|The long needles of the tree help capture moisture from mist and fog; the water then drips to the ground, is absorbed by the soil, and then eventually makes its way into aquifers. This moisture-capture feature of the tree has played a vital role in maintaining the water supply of the Canaries.|
The Canary Islands, I learned while looking up the Canary Island Pine, or Pinus canariensis, are located just off the coast of Morocco, near the border with Western Sahara. (And here I have to admit that I had no idea that there was a country called Western Sahara bordering Morocco.) How these islands off the coast of Africa came to be part of Spain is a long story. In any event, this tree is native to the Canaries.
The tree is highly adaptable and very drought-tolerant. These qualities have made it a successful import in Australia, South Africa, and California, where it is a popular street tree. You see these trees, which can grow to eighty feet or more, all over Eagle Rock. You also see their large cones all over the place.
Interesting historical note: the Canary Islands take their name from the Latin word for dog: canis. "According to the historian Pliny the Elder, the Mauretanian king Juba II named the island Canaria because it contained 'vast multitudes of dogs of very large size.'" Wikipedia. Also, the name of the islands doesn't derive from the bird of the same name; in fact, it's the other way around, with the bird getting its name from the island. Id. So, etymologically speaking, canary yellow is really dog yellow.
Friday, August 2, 2013
|Coast Live Oak on Mt. Royal, near Hill|
The Coast Live Oak, or Quercus agrifolia, is native to California. More specifically, it's native to a region known as the California Floristic Province, which Wikipedia describes as "a floristic province with a Mediterranean climate located on the Pacific Coast of North America with a distinctive flora that bears similarities to floras found in other regions experiencing a winter rainfall, summer drought climate like the Mediterranean Basin."
You can usually identify the tree by the bark, which I can best describe as being in high relief, with a deeply craggy, almost stony look to it. The leaves are relatively small, roundish, and dull (i.e., not glossy).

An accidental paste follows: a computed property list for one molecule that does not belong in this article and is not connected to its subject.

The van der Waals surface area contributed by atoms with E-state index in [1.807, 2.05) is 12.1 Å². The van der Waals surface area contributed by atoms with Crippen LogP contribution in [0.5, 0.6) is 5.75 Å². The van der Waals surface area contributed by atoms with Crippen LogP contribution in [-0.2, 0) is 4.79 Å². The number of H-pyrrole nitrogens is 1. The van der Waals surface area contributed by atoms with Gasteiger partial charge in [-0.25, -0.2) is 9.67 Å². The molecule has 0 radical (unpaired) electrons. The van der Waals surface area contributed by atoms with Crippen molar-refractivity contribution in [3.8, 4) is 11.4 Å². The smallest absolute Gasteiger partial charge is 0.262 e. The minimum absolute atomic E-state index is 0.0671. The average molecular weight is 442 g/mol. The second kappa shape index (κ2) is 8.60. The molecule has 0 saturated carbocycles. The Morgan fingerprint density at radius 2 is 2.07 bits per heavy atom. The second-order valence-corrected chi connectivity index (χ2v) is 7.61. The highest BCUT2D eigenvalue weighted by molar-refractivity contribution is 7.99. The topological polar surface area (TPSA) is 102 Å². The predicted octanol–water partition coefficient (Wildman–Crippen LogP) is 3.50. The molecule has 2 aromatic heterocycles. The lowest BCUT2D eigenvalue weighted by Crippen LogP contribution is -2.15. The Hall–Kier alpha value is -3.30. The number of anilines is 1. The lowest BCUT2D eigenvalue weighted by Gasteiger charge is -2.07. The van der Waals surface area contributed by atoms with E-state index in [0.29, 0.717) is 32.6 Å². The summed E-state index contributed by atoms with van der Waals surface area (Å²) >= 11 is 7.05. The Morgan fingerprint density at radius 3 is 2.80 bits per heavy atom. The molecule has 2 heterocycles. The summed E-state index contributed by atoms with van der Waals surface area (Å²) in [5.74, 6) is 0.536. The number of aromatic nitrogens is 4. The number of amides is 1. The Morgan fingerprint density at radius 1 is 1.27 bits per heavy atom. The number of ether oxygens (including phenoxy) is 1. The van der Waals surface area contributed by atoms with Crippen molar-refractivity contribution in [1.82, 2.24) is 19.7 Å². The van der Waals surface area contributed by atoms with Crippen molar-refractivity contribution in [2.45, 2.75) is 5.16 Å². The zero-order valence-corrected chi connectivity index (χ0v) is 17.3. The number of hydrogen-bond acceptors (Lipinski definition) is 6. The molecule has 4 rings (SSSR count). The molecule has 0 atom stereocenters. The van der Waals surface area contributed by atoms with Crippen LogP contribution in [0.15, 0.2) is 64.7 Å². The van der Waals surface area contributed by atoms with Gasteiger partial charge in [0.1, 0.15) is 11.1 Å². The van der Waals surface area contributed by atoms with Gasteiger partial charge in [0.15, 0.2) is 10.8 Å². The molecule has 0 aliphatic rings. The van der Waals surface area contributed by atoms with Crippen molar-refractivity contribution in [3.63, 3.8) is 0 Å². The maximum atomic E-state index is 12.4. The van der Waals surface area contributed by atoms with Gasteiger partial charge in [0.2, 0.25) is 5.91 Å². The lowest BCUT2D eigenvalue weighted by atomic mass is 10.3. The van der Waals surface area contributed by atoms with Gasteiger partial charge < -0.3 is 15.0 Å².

|Detail of leaves.|
The genus name, Quercus, is simply Latin for "oak." Interestingly, the oak genus is native to North America -- though the oak became the national tree of, among other places, Germany, England, Poland, and Serbia. Apparently, Congress also designated the oak as our national tree in 2004. I don't think that got much press.
The Spanish names for the Coast Live Oak are encino(a) and encinitas ("little oaks"). And that's where the names for Encino and Encinitas came from.
Saturday, July 27, 2013
|Man praying at a camphor tree at a Shinto shrine in Japan. [Photo via Dara in Japan]|
Sometimes you see a person engaging the spirit of a sacred tree. They approach the tree, clap their hands together twice, and then lean towards the tree and stand for a while with their hands pressed against the bark. Having watched these people and become curious, I have tried it myself. People laugh at tree-huggers, but there is no denying the sense of power and calm that comes from touching a great old tree.[Dara in Japan.] You may recall a somewhat similar scene of revering the 神 kami [god-like spirit] that dwells in these ancient trees from My Neighbor Totoro.
|Engaging the spirit of an ancient camphor tree's kami in My Neighbor Totoro. [Via Thirteens Atlas]|
We have our own stand of these revered trees in Eagle Rock, on Shearin Avenue:
|Camphor trees along Shearin Avenue|